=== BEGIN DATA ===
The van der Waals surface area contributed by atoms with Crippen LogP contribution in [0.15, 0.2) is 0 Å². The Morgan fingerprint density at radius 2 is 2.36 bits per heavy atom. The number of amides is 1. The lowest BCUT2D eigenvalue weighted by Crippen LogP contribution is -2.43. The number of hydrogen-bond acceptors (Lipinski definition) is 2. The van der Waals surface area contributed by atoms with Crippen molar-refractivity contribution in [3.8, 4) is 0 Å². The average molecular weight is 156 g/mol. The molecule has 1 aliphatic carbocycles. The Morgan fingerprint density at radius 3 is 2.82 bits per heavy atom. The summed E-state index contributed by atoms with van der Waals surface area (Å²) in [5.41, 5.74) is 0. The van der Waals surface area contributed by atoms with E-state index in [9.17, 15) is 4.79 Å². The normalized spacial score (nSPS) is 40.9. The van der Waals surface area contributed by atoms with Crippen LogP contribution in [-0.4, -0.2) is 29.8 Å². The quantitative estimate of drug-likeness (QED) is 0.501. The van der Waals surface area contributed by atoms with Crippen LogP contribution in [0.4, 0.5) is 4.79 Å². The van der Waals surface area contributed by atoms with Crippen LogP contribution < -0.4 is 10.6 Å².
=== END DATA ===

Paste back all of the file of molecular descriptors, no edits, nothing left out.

The van der Waals surface area contributed by atoms with Crippen LogP contribution in [0.15, 0.2) is 0 Å². The Morgan fingerprint density at radius 2 is 2.36 bits per heavy atom. The number of amides is 1. The lowest BCUT2D eigenvalue weighted by Crippen LogP contribution is -2.43. The number of hydrogen-bond acceptors (Lipinski definition) is 2. The van der Waals surface area contributed by atoms with Crippen molar-refractivity contribution in [3.8, 4) is 0 Å². The average molecular weight is 156 g/mol. The molecule has 1 aliphatic carbocycles. The Morgan fingerprint density at radius 3 is 2.82 bits per heavy atom. The summed E-state index contributed by atoms with van der Waals surface area (Å²) in [5.41, 5.74) is 0. The van der Waals surface area contributed by atoms with E-state index in [9.17, 15) is 4.79 Å². The normalized spacial score (nSPS) is 40.9. The van der Waals surface area contributed by atoms with Crippen LogP contribution in [-0.4, -0.2) is 29.8 Å². The quantitative estimate of drug-likeness (QED) is 0.501. The van der Waals surface area contributed by atoms with Crippen LogP contribution in [0.4, 0.5) is 4.79 Å². The van der Waals surface area contributed by atoms with Crippen LogP contribution < -0.4 is 10.6 Å².